News & Opinion | November 20, 2020 7:00 am

Report: Tyson Foods Managers Bet on Employees Getting COVID-19

A lawsuit alleges harrowing conditions and horrifying behavior at a meat processing plant

Tyson Foods chicken drumsticks
Packages of Tyson brand chicken products are displayed in the refrigerator section of an Associated Supermarket.
Ramin Talaie/Corbis via Getty Images

If you’re the manager of a workplace dealing with COVID-19, what’s the worst possible way you could respond to an outbreak among your employees? In their report on a wrongful death lawsuit, the Iowa Capital Dispatch covered some shocking allegations featured within it — specifically, that supervisors at a pork processing plant placed bets on the number of employees there who would fall ill with the coronavirus.

Isidro Fernandez was one of the workers at a Tyson Foods plant in Waterloo, Iowa who died after contracting COVID-19. His family has sued Tyson Foods; recently, they updated their lawsuit to reflect new information, which includes some genuinely shocking details.

The lawsuit alleges that Tyson did not provide its employees with adequate PPE and kept them working in close quarters with one another, creating an environment where the coronavirus could easily spread.

The article describes another new detail from the lawsuit: that the plant’s manager “organized a cash-buy-in, winner-take-all, betting pool for supervisors and managers to wager how many plant employees would test positive for COVID-19.”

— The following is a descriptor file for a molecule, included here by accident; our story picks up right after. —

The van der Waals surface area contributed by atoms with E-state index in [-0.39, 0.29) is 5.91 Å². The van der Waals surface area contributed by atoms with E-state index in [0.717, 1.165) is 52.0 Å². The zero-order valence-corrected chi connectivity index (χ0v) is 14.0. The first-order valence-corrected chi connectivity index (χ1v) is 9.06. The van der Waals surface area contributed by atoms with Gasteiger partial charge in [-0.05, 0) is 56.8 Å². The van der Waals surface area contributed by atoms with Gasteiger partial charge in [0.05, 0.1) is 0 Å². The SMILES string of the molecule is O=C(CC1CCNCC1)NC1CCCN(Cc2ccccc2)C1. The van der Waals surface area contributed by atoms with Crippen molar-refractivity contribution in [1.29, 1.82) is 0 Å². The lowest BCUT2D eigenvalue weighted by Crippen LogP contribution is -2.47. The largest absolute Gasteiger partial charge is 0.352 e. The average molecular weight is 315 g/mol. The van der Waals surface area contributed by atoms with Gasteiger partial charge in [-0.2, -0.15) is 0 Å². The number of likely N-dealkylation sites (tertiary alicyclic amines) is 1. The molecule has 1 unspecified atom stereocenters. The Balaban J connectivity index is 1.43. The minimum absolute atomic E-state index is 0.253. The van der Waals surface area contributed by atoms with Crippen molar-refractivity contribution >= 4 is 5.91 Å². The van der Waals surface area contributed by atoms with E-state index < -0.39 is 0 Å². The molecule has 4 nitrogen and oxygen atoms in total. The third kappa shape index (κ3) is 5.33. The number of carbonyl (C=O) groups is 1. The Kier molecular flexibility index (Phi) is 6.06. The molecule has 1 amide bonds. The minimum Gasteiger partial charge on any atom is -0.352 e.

The lawsuit also contends that Tyson Foods’ policy of paying bonuses to workers who showed up for all of their shifts for three consecutive months gave workers an incentive to go into work even when they might have been feeling ill, creating yet another way for the coronavirus to spread.

Tyson Foods released a statement on Thursday expressing its plan of action. “We have suspended, without pay, the individuals allegedly involved and have retained the law firm Covington & Burling LLP to conduct an independent investigation led by former Attorney General Eric Holder,” it read in part. “If these claims are confirmed, we’ll take all measures necessary to root out and remove this disturbing behavior from our company.”

The lawsuit is currently in progress in federal court.